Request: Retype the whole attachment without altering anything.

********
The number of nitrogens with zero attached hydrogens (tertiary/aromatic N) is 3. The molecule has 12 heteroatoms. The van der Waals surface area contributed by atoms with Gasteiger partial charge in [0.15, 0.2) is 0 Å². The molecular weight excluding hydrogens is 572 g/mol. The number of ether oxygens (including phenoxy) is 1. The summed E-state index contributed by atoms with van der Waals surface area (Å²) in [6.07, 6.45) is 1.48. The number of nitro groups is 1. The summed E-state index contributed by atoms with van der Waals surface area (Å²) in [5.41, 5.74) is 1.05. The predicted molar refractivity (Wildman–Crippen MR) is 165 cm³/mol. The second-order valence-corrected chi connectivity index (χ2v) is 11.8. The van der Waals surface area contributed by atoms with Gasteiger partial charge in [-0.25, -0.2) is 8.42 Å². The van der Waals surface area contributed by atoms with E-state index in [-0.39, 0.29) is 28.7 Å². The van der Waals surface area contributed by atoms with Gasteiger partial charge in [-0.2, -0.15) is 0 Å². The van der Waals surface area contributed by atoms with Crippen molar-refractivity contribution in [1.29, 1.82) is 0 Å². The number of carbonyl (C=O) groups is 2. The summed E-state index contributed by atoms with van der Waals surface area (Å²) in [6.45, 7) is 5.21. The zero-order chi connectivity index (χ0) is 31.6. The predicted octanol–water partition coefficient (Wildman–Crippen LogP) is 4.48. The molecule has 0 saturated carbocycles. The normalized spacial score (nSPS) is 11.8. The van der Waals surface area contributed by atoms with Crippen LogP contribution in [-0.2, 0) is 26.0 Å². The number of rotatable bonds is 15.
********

The number of nitrogens with zero attached hydrogens (tertiary/aromatic N) is 3. The molecule has 12 heteroatoms. The van der Waals surface area contributed by atoms with Gasteiger partial charge in [0.15, 0.2) is 0 Å². The molecular weight excluding hydrogens is 572 g/mol. The number of ether oxygens (including phenoxy) is 1. The summed E-state index contributed by atoms with van der Waals surface area (Å²) in [6.07, 6.45) is 1.48. The number of nitro groups is 1. The summed E-state index contributed by atoms with van der Waals surface area (Å²) in [5.41, 5.74) is 1.05. The predicted molar refractivity (Wildman–Crippen MR) is 165 cm³/mol. The second-order valence-corrected chi connectivity index (χ2v) is 11.8. The van der Waals surface area contributed by atoms with Gasteiger partial charge in [-0.25, -0.2) is 8.42 Å². The van der Waals surface area contributed by atoms with E-state index in [-0.39, 0.29) is 28.7 Å². The van der Waals surface area contributed by atoms with Gasteiger partial charge in [-0.2, -0.15) is 0 Å². The van der Waals surface area contributed by atoms with Crippen molar-refractivity contribution in [1.29, 1.82) is 0 Å². The number of carbonyl (C=O) groups is 2. The summed E-state index contributed by atoms with van der Waals surface area (Å²) in [6.45, 7) is 5.21. The zero-order chi connectivity index (χ0) is 31.6. The predicted octanol–water partition coefficient (Wildman–Crippen LogP) is 4.48. The molecule has 0 saturated carbocycles. The normalized spacial score (nSPS) is 11.8. The van der Waals surface area contributed by atoms with Crippen LogP contribution in [-0.2, 0) is 26.0 Å². The number of rotatable bonds is 15.